How To Create A New Category? -The new category should be based on the value offerings a brand can offer to the customer. For that, the company has to observe customers’ needs, desires, pains and choose value propositions that will solve customer’s pains and also match the business’ core strengths and core values. This is also called ‘Brand Differentiation’.

Michael Porter writes, “A company can outperform rivals only if it can establish a difference that it can preserve. It must offer greater value to customers or create comparable value at a lower cost, or do both”

We build a sustainable business by widening this differentiation and evolving the value propositions based on the changing needs and attitudes of customers.

BRAND POSITIONING OF STARBUCKS

As we saw earlier that to create a category, we need to first freeze the target customer segment(Niche Market) and understand their requirements.

Focusing On a Niche Market. The general rule is to start small. Smaller the segment, it is easier for the entire company to focus and meet the customer needs, wants and desires. Once you become a leader in the niche market, you could grow your market.

How to find a niche market? A market exists when a customer has a problem that needs to be solved -Find and Focus on a particular need, work on it, make your product distinctive and dominate the niche market.

Starbucks’ Niche and Customer’s Pains -By 1970s, three trends emerged -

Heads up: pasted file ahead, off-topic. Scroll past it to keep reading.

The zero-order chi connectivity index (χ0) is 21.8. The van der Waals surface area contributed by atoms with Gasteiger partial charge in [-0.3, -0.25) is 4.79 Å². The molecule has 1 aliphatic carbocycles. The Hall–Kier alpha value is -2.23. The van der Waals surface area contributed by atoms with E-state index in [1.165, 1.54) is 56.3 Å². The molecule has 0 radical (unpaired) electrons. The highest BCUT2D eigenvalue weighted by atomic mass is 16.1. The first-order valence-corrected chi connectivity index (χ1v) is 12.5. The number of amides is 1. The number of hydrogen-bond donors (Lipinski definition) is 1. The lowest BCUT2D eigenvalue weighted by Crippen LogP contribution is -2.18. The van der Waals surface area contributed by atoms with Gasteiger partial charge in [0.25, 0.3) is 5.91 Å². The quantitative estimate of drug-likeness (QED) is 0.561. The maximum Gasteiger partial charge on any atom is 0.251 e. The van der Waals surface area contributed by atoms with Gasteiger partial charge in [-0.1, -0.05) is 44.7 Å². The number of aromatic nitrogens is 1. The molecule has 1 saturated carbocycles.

1. Most of the Americans were unhappy with the coffee experience as it is mostly made from cheaper Robusta beans. Particularly, the younger generation disliked the coffee taste. Robusta beans are of very inferior quality compared to Arabica beans.
2. Coffee beans packed in the cans and sold in the supermarket shelves were also going stale, affecting the tastes.
3. In the same period, people were becoming health conscious and began to cook their own food at home.

Starbucks’ original founders Jerry Baldwin, Zev Siegel and Gordon Bowker saw that there was a considerable number of coffee lovers who were tired of all the available options and also looking for a naturally processed, authentic coffee beverage & was willing to grind the beans in their home. Unfortunately, they were struggling to find authentic coffee beans. The founders, themselves being passionate about coffee, could understand the problems faced by those people. They felt that it was wise to meet the needs of this target segment. So they opened the first store in Seattle to sell authentic coffee beans to this tiny niche of gourmet coffee lovers. The brand’s quality spread by word of mouth.

Starbucks’ initial positioning strategy was ‘Authentic Coffee Beans’.

EVOLUTION OF POSITIONING STRATEGY BY HOWARD SCHULTZ